The lack of supply chain resilience in pharma is nothing new, and pharmacists and hospitals have been negotiating the problem for years. The task force set up in July that is focused on solving the problem has tossed out a range of solutions, including a national stockpile of critical medications. A retroactive study released last month of 1.3 billion prescription claims and a cohort of 1,114 generic drugs found that low-priced generic drugs were at a higher risk for drug shortages. Manufacturers have been quick to blame lack of regulatory clarity on the FDA. The FDA has said that it is playing with half a deck: It can’t force manufacturers to disclose the reasons for shortages. Chintan Dave, PharmD, PhD, Brigham and Women’s Hospital, Boston, MA, the study’s author, said: “In the short term, the FDA should recognize that very low generic drug prices might be a factor in subsequent shortages and continue to consider the risk of shortages when taking steps to promote the safety and quality of the generic drug marketplace.” Check out this discussion of the problem and some of its causes.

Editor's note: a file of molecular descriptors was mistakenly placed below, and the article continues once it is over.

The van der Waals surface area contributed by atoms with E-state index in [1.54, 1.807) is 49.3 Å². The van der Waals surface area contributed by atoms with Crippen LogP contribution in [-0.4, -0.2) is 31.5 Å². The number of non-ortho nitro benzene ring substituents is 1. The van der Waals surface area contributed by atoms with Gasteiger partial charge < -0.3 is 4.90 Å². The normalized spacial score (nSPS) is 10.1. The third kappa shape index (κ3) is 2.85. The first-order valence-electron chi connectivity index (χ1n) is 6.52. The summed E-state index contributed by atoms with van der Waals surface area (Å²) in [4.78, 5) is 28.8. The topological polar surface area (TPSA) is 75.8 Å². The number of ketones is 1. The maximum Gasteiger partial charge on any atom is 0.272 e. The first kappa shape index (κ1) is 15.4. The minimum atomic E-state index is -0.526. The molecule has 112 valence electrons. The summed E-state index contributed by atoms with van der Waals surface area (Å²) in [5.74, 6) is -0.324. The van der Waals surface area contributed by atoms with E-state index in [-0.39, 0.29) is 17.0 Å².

“Rural folks are older, poorer, and sicker,” Brock Slabach, MPH, FACHE, senior vice-president for the National Rural Health Association (NRHA) told attendees last weekend at the 2018 American Society of Health-System Pharmacists (ASHP) Midyear Clinical Meeting. With widespread hospital closures and the rate of rural poverty higher than that of metropolitan areas, healthcare delivery faces a broad range of challenges. Family practice residency programs like this one in Pennsylvania are taking a shot at the problem. For pharmacies, opportunities presented by the shortage include medication therapy management (MTM) and counseling for chronic diseases. Here are some ideas being implemented across the pond. Check out these best practices for engaging with physicians through transitions of care states. In some states, remote dispensing is also legal. Thinking about leveraging telehealth in your pharmacy? Here are some “golden rules” for starting a program in your pharmacy and some considerations for policy development along the way.